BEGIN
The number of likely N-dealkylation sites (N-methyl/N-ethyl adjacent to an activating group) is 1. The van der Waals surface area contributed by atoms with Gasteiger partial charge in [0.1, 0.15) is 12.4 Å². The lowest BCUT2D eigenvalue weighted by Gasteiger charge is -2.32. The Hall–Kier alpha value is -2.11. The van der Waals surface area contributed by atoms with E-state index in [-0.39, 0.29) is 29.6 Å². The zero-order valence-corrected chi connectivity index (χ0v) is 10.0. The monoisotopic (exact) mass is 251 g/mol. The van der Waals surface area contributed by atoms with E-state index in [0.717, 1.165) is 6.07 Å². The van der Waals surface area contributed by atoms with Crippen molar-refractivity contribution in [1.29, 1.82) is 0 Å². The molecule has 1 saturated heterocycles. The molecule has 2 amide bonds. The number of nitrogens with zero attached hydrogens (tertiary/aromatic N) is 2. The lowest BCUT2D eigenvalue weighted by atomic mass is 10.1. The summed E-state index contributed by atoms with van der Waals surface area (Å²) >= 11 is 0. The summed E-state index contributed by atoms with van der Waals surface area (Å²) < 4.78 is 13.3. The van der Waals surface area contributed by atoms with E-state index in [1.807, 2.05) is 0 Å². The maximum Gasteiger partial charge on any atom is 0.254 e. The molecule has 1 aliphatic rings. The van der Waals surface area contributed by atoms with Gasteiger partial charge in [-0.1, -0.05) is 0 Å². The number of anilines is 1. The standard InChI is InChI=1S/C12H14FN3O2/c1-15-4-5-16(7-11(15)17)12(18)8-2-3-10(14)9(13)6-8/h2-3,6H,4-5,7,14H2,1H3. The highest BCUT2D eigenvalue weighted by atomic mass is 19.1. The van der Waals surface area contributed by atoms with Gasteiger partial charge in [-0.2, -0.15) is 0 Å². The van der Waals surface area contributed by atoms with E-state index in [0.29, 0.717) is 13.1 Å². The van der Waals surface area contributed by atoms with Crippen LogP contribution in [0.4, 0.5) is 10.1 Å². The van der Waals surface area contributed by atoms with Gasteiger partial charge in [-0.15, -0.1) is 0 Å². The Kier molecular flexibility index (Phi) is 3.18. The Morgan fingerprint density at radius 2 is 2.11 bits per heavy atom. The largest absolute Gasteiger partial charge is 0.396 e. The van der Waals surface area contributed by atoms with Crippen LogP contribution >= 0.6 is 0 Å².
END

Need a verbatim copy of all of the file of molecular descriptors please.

The number of likely N-dealkylation sites (N-methyl/N-ethyl adjacent to an activating group) is 1. The van der Waals surface area contributed by atoms with Gasteiger partial charge in [0.1, 0.15) is 12.4 Å². The lowest BCUT2D eigenvalue weighted by Gasteiger charge is -2.32. The Hall–Kier alpha value is -2.11. The van der Waals surface area contributed by atoms with E-state index in [-0.39, 0.29) is 29.6 Å². The zero-order valence-corrected chi connectivity index (χ0v) is 10.0. The monoisotopic (exact) mass is 251 g/mol. The van der Waals surface area contributed by atoms with E-state index in [0.717, 1.165) is 6.07 Å². The van der Waals surface area contributed by atoms with Crippen molar-refractivity contribution in [1.29, 1.82) is 0 Å². The molecule has 1 saturated heterocycles. The molecule has 2 amide bonds. The number of nitrogens with zero attached hydrogens (tertiary/aromatic N) is 2. The lowest BCUT2D eigenvalue weighted by atomic mass is 10.1. The summed E-state index contributed by atoms with van der Waals surface area (Å²) >= 11 is 0. The summed E-state index contributed by atoms with van der Waals surface area (Å²) < 4.78 is 13.3. The van der Waals surface area contributed by atoms with E-state index in [1.807, 2.05) is 0 Å². The maximum Gasteiger partial charge on any atom is 0.254 e. The molecule has 1 aliphatic rings. The van der Waals surface area contributed by atoms with Gasteiger partial charge in [-0.1, -0.05) is 0 Å². The number of anilines is 1. The standard InChI is InChI=1S/C12H14FN3O2/c1-15-4-5-16(7-11(15)17)12(18)8-2-3-10(14)9(13)6-8/h2-3,6H,4-5,7,14H2,1H3. The highest BCUT2D eigenvalue weighted by atomic mass is 19.1. The van der Waals surface area contributed by atoms with Gasteiger partial charge in [-0.2, -0.15) is 0 Å². The van der Waals surface area contributed by atoms with E-state index in [0.29, 0.717) is 13.1 Å². The van der Waals surface area contributed by atoms with Crippen LogP contribution in [0.4, 0.5) is 10.1 Å². The van der Waals surface area contributed by atoms with Gasteiger partial charge in [-0.15, -0.1) is 0 Å². The Kier molecular flexibility index (Phi) is 3.18. The Morgan fingerprint density at radius 2 is 2.11 bits per heavy atom. The largest absolute Gasteiger partial charge is 0.396 e. The van der Waals surface area contributed by atoms with Crippen LogP contribution >= 0.6 is 0 Å².